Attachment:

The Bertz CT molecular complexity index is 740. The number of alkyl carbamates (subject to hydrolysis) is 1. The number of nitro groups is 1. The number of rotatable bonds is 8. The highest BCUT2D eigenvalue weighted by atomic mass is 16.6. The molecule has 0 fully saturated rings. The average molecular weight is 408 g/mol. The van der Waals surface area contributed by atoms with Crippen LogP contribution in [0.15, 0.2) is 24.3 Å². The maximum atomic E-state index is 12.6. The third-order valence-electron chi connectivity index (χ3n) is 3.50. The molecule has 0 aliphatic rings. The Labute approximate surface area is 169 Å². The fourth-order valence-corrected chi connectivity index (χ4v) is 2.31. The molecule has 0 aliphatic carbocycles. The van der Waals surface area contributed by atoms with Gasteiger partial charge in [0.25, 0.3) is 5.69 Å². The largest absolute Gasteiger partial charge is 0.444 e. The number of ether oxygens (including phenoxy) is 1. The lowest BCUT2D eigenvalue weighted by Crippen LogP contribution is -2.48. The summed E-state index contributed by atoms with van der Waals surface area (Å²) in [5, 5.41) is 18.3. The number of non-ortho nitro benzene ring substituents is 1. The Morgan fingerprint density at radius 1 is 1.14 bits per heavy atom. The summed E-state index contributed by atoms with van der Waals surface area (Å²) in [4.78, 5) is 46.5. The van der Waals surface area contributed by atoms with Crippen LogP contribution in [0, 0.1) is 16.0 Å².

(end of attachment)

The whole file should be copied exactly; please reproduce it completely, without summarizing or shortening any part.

The Bertz CT molecular complexity index is 740. The number of alkyl carbamates (subject to hydrolysis) is 1. The number of nitro groups is 1. The number of rotatable bonds is 8. The highest BCUT2D eigenvalue weighted by atomic mass is 16.6. The molecule has 0 fully saturated rings. The average molecular weight is 408 g/mol. The van der Waals surface area contributed by atoms with Crippen LogP contribution in [0.15, 0.2) is 24.3 Å². The maximum atomic E-state index is 12.6. The third-order valence-electron chi connectivity index (χ3n) is 3.50. The molecule has 0 aliphatic rings. The Labute approximate surface area is 169 Å². The fourth-order valence-corrected chi connectivity index (χ4v) is 2.31. The molecule has 0 aliphatic carbocycles. The van der Waals surface area contributed by atoms with Gasteiger partial charge in [0.25, 0.3) is 5.69 Å². The largest absolute Gasteiger partial charge is 0.444 e. The number of ether oxygens (including phenoxy) is 1. The lowest BCUT2D eigenvalue weighted by Crippen LogP contribution is -2.48. The summed E-state index contributed by atoms with van der Waals surface area (Å²) in [5, 5.41) is 18.3. The number of non-ortho nitro benzene ring substituents is 1. The Morgan fingerprint density at radius 1 is 1.14 bits per heavy atom. The summed E-state index contributed by atoms with van der Waals surface area (Å²) in [4.78, 5) is 46.5. The van der Waals surface area contributed by atoms with Crippen LogP contribution in [0, 0.1) is 16.0 Å².